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Call for Civil Society Responses to the UN Secretary-General's Synthesis Report on the Post-2015 Development Agenda

Monday, 08 December 2014
On 4 December, UN Secretary-General Ban Ki-moon informally presented an advance, unedited version of his synthesis report on the post-2015 development agenda to UN Member States. "The Road to Dignity by 2030: Ending Poverty, Transforming All Lives and Protecting the Planet" outlines a vision for Member States to consider carrying forward in negotiations leading up to the UN Special Summit on Sustainable Development in September 2015 that will adopt the post-2015 development agenda*.

Using the Rio+20 Conference outcomes as the cornerstone for the post-2015 process, the synthesis report brings together inputs from Member States, the entire UN system, experts, a cross-section of civil society, business and millions of people from around the world. It seeks a future free from poverty, built on human rights, equality and sustainability (para 18). The report urges that now is not the time to succumb to political expediency, or to tolerate the lowest common denominators. The new threats that face us, and the new opportunities that present themselves, demand a high level of ambition and a truly participatory, responsive and transformational course of action (para 20).
The report spells out the necessary four components for a realistic yet ambitious outcome from the UN Summit on Sustainable Development: 1. An inspirational vision made plain in a declaration; 2. A practical plan for that declaration, laid out in an integrated set of goals, targets and indicators; 3. Adequate means to implement the plan and a renewed global partnership for development; 4. A framework to monitor and review implementation to ensure promises made become promises delivered.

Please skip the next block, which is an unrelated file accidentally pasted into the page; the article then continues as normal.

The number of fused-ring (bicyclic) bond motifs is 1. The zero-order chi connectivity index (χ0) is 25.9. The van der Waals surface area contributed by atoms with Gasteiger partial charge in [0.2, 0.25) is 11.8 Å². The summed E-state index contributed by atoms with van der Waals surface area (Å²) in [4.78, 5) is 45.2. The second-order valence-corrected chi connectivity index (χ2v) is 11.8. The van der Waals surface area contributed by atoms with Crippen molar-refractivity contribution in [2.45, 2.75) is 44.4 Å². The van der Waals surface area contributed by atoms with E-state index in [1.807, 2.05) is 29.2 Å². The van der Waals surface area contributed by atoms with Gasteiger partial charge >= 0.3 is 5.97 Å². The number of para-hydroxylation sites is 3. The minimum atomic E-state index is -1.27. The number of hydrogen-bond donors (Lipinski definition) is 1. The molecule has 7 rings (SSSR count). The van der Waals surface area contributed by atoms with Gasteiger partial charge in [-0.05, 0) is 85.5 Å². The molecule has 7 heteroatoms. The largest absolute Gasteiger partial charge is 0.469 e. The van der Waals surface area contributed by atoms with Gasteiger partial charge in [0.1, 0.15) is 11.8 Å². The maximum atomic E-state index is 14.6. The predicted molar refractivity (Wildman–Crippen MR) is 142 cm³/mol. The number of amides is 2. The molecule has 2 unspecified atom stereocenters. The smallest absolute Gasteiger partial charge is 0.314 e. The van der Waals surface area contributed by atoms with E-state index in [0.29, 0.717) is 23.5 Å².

To bring about a truly universal transformation of sustainable development, the Secretary-General's report makes a number of key recommendations, including the necessity to commit to a universal approach; to integrate sustainability in all activities; to address inequalities in all areas; to ensure that all actions respect and advance human rights; to address the drivers of climate change and its consequences; to base the analysis in credible data and evidence; to expand the global partnership for means of implementation to maximum effect; and to anchor the new compact in a renewed commitment to international solidarity.
The report identifies six essential elements to frame and reinforce sustainable development:
1. Dignity - to end poverty and fight inequalities (para 67); 2. People - to ensure healthy lives, knowledge, and the inclusion of women and children (para 69); 3. Prosperity - to grow a strong, inclusive, and transformative economy (para 72); 4. Planet - to protect our ecosystems for all societies and our children (para 75); 5. Justice - to promote safe and peaceful societies, and strong institutions (para 77); 6. Partnership - to catalyse global solidarity for sustainable development (para 80).